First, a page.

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Michele Bachmann Was Inspired By My Dad and His Christian Reconstructionist Friends -- Here's Why That's Terrifying

Bachmann's radical right-wing influences include the most extremist figures in the history of the religious right.

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I remember first meeting Rushdoony at his home in Vallecito, California, in the late 1970s. (That was where I also met Gary North for the first time.) I was accompanied by Jim Buchfuehrer, who had produced the antiabortion documentary series of films with me that featured my father and Dr. C. Everett Koop. (Koop would become Ronald Reagan’s surgeon general.)

The movie series and book project later got Michele Bachamnn to become an ardent clinic picketer. Whatever Happened to the Human Race? was Koop’s and my brainchild. He had seen my dad’s and my first film series— How Should We Then Live? (the series I directed and that Bachmann says got her into politics and that the New Yorker article describes in detail) —and Koop wanted to team up to expand on the last episodes, in which Dad had denounced the “imperial court” for “stripping the unborn” of their right to life. 

The impact of the two film series, as well as their companion books, was to give the evangelical community a frame of reference through which to understand the “secularization of American culture” and to point to the “human life issue” as the watershed between a “Christian society” and a utilitarian, relativistic “post-Christian” future. This has become Bachmann’s agenda, and also the agenda of Fox News as they blast her views over America.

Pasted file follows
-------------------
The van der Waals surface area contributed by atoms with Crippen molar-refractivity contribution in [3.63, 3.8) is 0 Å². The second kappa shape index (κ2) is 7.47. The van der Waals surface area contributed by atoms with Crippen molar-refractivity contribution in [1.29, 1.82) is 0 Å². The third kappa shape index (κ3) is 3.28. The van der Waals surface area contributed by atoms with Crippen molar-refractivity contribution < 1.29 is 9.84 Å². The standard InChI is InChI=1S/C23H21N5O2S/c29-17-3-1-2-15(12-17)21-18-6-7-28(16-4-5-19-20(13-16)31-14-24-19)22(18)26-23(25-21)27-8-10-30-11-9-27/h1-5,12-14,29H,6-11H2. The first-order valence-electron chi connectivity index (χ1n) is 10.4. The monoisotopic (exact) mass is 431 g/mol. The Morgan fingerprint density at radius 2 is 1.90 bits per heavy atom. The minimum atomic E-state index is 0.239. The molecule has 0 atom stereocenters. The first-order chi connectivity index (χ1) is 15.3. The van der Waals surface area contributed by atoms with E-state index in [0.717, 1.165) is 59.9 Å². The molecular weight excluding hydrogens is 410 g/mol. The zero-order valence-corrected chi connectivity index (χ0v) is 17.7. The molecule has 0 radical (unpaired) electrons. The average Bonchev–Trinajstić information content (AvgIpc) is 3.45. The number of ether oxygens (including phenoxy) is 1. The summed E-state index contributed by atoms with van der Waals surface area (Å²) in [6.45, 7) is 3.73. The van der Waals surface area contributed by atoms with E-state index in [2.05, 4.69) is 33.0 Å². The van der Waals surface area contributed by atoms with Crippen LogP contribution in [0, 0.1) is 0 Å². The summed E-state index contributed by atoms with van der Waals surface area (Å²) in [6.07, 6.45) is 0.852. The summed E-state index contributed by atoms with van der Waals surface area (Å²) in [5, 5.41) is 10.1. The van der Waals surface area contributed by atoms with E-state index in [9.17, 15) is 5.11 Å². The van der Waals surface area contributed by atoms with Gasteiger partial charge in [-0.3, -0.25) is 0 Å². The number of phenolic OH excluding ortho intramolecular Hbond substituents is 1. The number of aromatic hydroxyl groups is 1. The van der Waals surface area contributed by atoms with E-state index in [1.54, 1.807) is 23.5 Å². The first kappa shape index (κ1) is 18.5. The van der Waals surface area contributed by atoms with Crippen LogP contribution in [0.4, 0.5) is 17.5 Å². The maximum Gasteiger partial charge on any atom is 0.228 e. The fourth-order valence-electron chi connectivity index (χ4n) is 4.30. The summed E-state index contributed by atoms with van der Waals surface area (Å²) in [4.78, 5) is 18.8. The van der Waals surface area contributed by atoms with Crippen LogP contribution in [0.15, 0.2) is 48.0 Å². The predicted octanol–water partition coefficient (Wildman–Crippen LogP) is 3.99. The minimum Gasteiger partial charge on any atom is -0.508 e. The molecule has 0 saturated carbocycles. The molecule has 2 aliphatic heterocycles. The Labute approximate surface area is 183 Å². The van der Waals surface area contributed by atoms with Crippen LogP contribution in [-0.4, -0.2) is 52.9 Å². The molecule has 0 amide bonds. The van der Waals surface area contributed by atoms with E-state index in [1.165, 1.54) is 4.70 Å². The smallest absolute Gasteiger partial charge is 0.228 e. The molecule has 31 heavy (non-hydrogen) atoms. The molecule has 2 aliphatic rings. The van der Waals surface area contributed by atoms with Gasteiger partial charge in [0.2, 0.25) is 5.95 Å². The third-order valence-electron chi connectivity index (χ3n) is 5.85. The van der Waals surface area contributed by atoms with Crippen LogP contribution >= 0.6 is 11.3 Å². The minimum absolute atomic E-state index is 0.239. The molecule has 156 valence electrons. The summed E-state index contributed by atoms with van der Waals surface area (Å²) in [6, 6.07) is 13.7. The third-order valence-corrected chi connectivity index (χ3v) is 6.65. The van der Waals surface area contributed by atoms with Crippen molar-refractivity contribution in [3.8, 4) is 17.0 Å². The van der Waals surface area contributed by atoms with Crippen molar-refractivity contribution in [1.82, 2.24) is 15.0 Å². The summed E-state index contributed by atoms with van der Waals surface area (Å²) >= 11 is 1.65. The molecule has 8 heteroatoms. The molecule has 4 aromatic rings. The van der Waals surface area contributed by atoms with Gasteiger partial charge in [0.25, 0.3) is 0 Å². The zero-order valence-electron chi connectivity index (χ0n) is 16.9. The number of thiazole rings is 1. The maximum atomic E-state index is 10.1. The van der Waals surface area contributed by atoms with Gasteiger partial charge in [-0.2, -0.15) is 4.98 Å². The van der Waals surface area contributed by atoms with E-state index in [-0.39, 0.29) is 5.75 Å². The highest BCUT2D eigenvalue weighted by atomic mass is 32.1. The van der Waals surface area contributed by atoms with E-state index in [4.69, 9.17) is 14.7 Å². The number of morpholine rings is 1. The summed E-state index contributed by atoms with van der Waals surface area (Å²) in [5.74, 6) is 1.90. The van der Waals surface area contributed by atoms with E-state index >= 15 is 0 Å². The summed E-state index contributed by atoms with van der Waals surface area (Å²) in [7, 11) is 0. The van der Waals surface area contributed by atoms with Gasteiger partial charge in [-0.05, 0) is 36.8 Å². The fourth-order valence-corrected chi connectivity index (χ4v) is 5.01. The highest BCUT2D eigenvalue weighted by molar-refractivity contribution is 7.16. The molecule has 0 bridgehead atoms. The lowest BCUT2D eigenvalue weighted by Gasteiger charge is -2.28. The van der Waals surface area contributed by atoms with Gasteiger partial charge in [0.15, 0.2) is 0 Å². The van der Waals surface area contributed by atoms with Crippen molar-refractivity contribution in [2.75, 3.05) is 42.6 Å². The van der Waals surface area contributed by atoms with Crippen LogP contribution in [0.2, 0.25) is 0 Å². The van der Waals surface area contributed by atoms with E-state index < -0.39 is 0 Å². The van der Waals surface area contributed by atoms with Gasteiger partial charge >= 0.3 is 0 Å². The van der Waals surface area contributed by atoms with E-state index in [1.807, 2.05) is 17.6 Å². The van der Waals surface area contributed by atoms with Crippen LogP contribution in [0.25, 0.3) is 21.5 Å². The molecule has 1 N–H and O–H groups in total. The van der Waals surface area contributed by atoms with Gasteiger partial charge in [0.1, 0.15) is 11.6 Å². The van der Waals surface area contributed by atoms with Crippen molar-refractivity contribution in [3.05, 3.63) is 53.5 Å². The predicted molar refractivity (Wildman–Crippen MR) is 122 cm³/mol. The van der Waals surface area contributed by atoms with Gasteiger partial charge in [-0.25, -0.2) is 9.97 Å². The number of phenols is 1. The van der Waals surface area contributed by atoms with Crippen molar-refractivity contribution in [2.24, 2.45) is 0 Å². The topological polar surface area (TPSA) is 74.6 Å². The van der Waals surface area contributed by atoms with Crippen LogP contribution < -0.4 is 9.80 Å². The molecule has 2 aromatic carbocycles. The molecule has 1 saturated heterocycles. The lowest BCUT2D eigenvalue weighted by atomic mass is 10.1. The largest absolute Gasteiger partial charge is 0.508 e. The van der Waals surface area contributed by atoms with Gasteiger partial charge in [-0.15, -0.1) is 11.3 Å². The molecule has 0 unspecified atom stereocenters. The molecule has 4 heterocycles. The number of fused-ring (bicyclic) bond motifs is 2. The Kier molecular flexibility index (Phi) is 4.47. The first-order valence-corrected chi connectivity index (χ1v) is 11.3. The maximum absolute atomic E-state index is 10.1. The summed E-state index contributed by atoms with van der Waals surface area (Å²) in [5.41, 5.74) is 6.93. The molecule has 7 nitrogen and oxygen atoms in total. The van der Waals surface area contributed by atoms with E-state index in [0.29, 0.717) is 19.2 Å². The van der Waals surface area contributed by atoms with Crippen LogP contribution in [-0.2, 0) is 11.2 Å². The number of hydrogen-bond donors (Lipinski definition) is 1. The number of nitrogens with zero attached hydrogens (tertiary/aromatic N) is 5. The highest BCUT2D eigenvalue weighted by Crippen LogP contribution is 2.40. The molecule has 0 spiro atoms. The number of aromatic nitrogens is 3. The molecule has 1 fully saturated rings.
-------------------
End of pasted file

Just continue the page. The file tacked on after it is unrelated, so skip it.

By the time the films had been viewed by millions of American evangelicals, Dad had become the leader of those evangelicals who took a “stand” on the “life issues.” And the films made the Reconstructionists believe that perhaps in Francis Schaeffer and his up-and-coming son they might have found new allies. So I began to get messages that Rushdoony urgently wanted to meet me.

Hating America to 'Save' It

When we talked, Rushdoony talked about “secular America” as if it were an enemy state, not our country. He talked about how “we” should all use cash, never credit cards, since cards would make it “easy for the government to track us.” Rushdoony spoke passionately about the virtues of gold, how very soon the conflict between the Soviet Union and America would lead to war. Rushdoony also noted that Vallecito was “well located to survive the next war” given “the prevailing wind directions” and its water supply.

The message of Rushdoony’s work is best summed up in one of his innumerable Chalcedon Foundation position papers, “The Increase of His Government and Peace.” He writes, “The ultimate and absolute government of all things shall belong to Christ.” In his book Thy Kingdom Come—using words that are similar to those the leaders of al Qaida would use decades later in reference to “true Islam”—Rushdoony argues that democracy and Christianity are incompatible: “Democracy is the great love of the failures and cowards of life,” he writes. “One [biblical] faith, one law and one standard of justice did not mean democracy. The heresy of democracy has since then worked havoc in church and state. Christianity and democracy are inevitably enemies.”

The impact of Reconstructionism (often under other names) has grown even though Rushdoony has largely been forgotten even in evangelical circles, let alone the wider world. He made the evangelical world more susceptible to being politicized—and manipulated by some very smart people like Bachmann.

Religious leaders like Jerry Falwell who once had nothing to do with politics per se were influenced by the Reconstructionists. That in turn moved the whole evangelical movement to the right and then into the political arena, where it became “normal” for evangelical leaders to jump head first into politics with little-to-no regard for the separation of church and state.

 
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